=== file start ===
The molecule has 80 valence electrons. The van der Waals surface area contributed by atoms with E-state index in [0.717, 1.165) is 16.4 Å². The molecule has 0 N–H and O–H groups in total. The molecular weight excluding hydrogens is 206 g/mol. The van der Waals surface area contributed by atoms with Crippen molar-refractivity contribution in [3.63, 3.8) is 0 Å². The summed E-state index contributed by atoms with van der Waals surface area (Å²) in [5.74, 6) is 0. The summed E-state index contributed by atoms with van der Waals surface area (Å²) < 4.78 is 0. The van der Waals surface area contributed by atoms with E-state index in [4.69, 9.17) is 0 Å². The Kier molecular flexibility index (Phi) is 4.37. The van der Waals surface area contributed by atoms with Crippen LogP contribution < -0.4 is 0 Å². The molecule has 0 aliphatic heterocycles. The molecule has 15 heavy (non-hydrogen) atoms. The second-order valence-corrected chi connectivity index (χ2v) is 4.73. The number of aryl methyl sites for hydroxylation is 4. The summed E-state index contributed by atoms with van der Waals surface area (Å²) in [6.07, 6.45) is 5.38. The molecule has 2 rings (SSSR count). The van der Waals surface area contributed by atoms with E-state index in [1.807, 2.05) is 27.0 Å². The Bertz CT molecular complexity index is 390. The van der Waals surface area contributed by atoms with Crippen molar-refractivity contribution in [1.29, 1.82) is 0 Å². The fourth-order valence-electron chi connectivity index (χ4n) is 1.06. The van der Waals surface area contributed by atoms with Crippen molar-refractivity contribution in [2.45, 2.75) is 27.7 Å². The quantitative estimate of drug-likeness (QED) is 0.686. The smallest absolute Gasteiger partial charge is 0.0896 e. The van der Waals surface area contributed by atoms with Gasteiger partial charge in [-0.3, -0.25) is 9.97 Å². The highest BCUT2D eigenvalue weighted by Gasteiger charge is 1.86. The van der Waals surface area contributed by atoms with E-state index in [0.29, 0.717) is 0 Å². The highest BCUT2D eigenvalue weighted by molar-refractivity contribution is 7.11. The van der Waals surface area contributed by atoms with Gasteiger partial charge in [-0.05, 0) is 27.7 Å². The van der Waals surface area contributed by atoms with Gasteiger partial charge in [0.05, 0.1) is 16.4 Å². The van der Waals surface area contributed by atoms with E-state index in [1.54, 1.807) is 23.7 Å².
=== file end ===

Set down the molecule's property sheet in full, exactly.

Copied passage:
The molecule has 80 valence electrons. The van der Waals surface area contributed by atoms with E-state index in [0.717, 1.165) is 16.4 Å². The molecule has 0 N–H and O–H groups in total. The molecular weight excluding hydrogens is 206 g/mol. The van der Waals surface area contributed by atoms with Crippen molar-refractivity contribution in [3.63, 3.8) is 0 Å². The summed E-state index contributed by atoms with van der Waals surface area (Å²) in [5.74, 6) is 0. The summed E-state index contributed by atoms with van der Waals surface area (Å²) < 4.78 is 0. The van der Waals surface area contributed by atoms with E-state index in [4.69, 9.17) is 0 Å². The Kier molecular flexibility index (Phi) is 4.37. The van der Waals surface area contributed by atoms with Crippen LogP contribution < -0.4 is 0 Å². The molecule has 0 aliphatic heterocycles. The molecule has 15 heavy (non-hydrogen) atoms. The second-order valence-corrected chi connectivity index (χ2v) is 4.73. The number of aryl methyl sites for hydroxylation is 4. The summed E-state index contributed by atoms with van der Waals surface area (Å²) in [6.07, 6.45) is 5.38. The molecule has 2 rings (SSSR count). The van der Waals surface area contributed by atoms with E-state index in [1.807, 2.05) is 27.0 Å². The Bertz CT molecular complexity index is 390. The van der Waals surface area contributed by atoms with Crippen molar-refractivity contribution in [1.29, 1.82) is 0 Å². The fourth-order valence-electron chi connectivity index (χ4n) is 1.06. The van der Waals surface area contributed by atoms with Crippen molar-refractivity contribution in [2.45, 2.75) is 27.7 Å². The quantitative estimate of drug-likeness (QED) is 0.686. The smallest absolute Gasteiger partial charge is 0.0896 e. The van der Waals surface area contributed by atoms with Gasteiger partial charge in [-0.3, -0.25) is 9.97 Å². The highest BCUT2D eigenvalue weighted by Gasteiger charge is 1.86. The van der Waals surface area contributed by atoms with E-state index in [0.29, 0.717) is 0 Å². The highest BCUT2D eigenvalue weighted by molar-refractivity contribution is 7.11. The van der Waals surface area contributed by atoms with Gasteiger partial charge in [-0.05, 0) is 27.7 Å². The van der Waals surface area contributed by atoms with Gasteiger partial charge in [0.05, 0.1) is 16.4 Å². The van der Waals surface area contributed by atoms with E-state index in [1.54, 1.807) is 23.7 Å².